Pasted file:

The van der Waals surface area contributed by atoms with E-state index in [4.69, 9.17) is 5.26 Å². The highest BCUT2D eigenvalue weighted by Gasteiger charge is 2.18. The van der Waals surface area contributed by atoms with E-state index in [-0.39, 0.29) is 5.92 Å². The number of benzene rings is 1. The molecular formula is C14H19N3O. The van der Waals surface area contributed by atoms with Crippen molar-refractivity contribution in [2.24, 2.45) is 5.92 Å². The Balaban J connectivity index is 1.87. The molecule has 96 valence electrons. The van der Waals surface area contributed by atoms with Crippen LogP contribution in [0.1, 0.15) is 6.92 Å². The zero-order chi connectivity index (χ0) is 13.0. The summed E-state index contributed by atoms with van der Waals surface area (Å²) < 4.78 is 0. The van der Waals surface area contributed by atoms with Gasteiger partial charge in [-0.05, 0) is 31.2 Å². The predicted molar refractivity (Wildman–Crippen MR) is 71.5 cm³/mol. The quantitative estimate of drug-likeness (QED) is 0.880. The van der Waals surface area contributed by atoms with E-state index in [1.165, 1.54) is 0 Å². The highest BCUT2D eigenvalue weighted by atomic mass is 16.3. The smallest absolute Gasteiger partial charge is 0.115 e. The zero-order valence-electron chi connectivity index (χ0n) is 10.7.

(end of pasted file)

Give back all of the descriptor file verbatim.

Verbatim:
The van der Waals surface area contributed by atoms with E-state index in [4.69, 9.17) is 5.26 Å². The highest BCUT2D eigenvalue weighted by Gasteiger charge is 2.18. The van der Waals surface area contributed by atoms with E-state index in [-0.39, 0.29) is 5.92 Å². The number of benzene rings is 1. The molecular formula is C14H19N3O. The van der Waals surface area contributed by atoms with Crippen molar-refractivity contribution in [2.24, 2.45) is 5.92 Å². The Balaban J connectivity index is 1.87. The molecule has 96 valence electrons. The van der Waals surface area contributed by atoms with Crippen LogP contribution in [0.1, 0.15) is 6.92 Å². The zero-order chi connectivity index (χ0) is 13.0. The summed E-state index contributed by atoms with van der Waals surface area (Å²) < 4.78 is 0. The van der Waals surface area contributed by atoms with Gasteiger partial charge in [-0.05, 0) is 31.2 Å². The predicted molar refractivity (Wildman–Crippen MR) is 71.5 cm³/mol. The quantitative estimate of drug-likeness (QED) is 0.880. The van der Waals surface area contributed by atoms with E-state index in [1.165, 1.54) is 0 Å². The highest BCUT2D eigenvalue weighted by atomic mass is 16.3. The smallest absolute Gasteiger partial charge is 0.115 e. The zero-order valence-electron chi connectivity index (χ0n) is 10.7.